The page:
Editor's Note: In a previous version of this article, the author incorrectly stated PG&E was a part owner of the San Onofre Nuclear Generating Station. However Southern California Edison and San Diego Gas & Electric own the two operating units. The Fool regrets the error.
America's utilities are starting to be supplemented by rooftop solar systems. Instead of facing competition from a select number of other large utilities, now utilities are facing millions of potential competitors. Some utilities are working proactively to deal with these challenges, but others should be avoided.
Edison International is a traditional utility that actively competes with solar through its Southern California Edison subsidiary. California's relatively high electricity costs and healthy amount of sunshine make rooftop solar systems quite attractive. In addition to fighting rooftop solar, Edison is dealing with the estimated $4.1 billion bill to dismantle the San Onofre nuclear power plant, and it is still not clear how much of the bill Edison International will be stuck paying.
Edison bought the rooftop solar developer SoCore Energy. It is important to note that Edison did not simply buy a collection of solar panels out in the desert; it bought a piece of the distributed generation market. With Edison's experience and its BBB debt rating, it will be able to funnel relatively cheap capital to boost SoCore's operations. Rooftop solar systems mean the destruction of the status quo where demand for Edison's electricity grew in a steady and dependable fashion, but Edison can use SoCore to recoup some of its lost profits.
Challenges with the San Onofre nuclear plant will put a dent in Edison's earnings. The company is big, but a $4.1 billion price tag is still a hard pill to swallow. Also, the growth of distributed generation is forcing the company to lay down $17.8 billion to $20.3 billion in capital expenditures from 2013 to 2017, mainly in distribution and transmission upgrades. Do not expect a large amount of earnings growth in the coming years. Thanks to these costs it is expected to earn around $3.38 per share in 2013, $0.46 less than what it earned in 2010.
PG&E is the other big Californian utility with a situation very similar to Edison. With more than 4 million natural gas accounts it has some income to help decrease the impact from distributed generation, but PG&E is still in a challenging situation. It is stuck with big grid upgrades, making its $1.85 billion investment in its electric distribution upgrades the largest item in its 2013 capital expenditures budget.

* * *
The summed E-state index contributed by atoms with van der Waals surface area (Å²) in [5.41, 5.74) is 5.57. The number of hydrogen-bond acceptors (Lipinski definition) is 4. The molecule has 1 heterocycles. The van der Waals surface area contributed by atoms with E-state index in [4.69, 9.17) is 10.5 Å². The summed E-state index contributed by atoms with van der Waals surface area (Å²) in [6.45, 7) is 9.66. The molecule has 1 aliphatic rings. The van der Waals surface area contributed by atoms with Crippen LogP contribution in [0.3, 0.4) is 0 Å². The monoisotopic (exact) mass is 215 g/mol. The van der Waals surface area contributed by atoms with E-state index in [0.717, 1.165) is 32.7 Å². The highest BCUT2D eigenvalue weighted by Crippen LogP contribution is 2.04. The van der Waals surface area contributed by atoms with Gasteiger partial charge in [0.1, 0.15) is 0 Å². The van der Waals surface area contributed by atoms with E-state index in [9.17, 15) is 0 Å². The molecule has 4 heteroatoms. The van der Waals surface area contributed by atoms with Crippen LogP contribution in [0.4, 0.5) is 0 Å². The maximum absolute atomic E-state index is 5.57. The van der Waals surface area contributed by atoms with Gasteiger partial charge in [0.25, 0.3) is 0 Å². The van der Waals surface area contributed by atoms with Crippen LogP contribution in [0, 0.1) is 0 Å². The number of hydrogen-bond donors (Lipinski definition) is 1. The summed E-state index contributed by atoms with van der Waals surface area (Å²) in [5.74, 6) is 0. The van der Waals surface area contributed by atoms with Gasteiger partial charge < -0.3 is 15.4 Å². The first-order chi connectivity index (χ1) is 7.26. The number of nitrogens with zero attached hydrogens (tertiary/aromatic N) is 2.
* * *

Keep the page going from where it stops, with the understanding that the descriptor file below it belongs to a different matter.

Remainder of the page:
Don't expect PG&E's earnings growth to be very strong. Thanks to network upgrades and rising energy prices, its expected 2013 EPS of $2.63 is a full $0.24 less than what it earned in 2010.
NRG Energy is a large utility with over 46 gigawatts of generational capacity, and it has a strong interest in the renewable rooftop market. Through its NRG solar subsidiary it has helped more than 141,000 homes install rooftop solar systems. NRG's willingness to embrace rooftop solar along with traditional utility scale solar installations is encouraging, because it shows that the company is willing to work with the market. It is important to remember that a full 46.8% of NRG's generational capacity is on the East Coast, where relativity low solar radiation makes distributed solar less threatening.
NRG Energy does own 44% of the South Texas Project nuclear plant, but the facility is operating and does not carry the headaches of the Edison's San Onofre plant. Thanks to its forward looking policies, NRG Energy has been able to grow its customer base for 10 consecutive quarters. Mild weather has put a dent in its earnings this year, but by 2014 it is expected to boost its EPS to $1.42 thanks to solar growth and stronger overall energy demand.
Stuck between a rock and a hard place
SolarCity is a dedicated solar installer under attack. Now that utilities are starting run subsidiaries that purchase, install, and operate rooftop solar systems, SolarCity is facing a huge increased competition from very well financed firms.
SolarCity is growing with 53 megawatts deployed in the second quarter of 2013. The company expects to be cash flow positive by the last quarter of 2013. Even as the number of Megawatts deployed grows, its recent quarterly revenue only grew to $37.95 million. SolarCity is facing more competition from billion dollar utilities with better access to the capital markets and falling solar costs, thus putting pressure on prices.
Going forward SolarCity should become more profitable as existing customers become a larger portion of its revenue, but that does not erase the difficulties the company is facing from a maturing market. To try to gain more market share SolarCity recently acquired Paramount Solar, but it is still far from certain how things will play out.
Utilities are realizing that there may be no way they can stop rooftop solar, as they start to join the market. Now SolarCity's prospects have also taken a turn south due to increased competition from well financed utilities. NGR Energy is the one utility that is really worth taking a second look at, as it has embraced solar and is not stuck with an expensive nuclear decommissioning project.
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The article Beware of the Rooftop Solar Market originally appeared on Fool.com.Joshua Bondy has no position in any stocks mentioned. The Motley Fool owns shares of SolarCity. Try any of our Foolish newsletter services free for 30 days. We Fools may not all hold the same opinions, but we all believe that considering a diverse range of insights makes us better investors. The Motley Fool has a disclosure policy.
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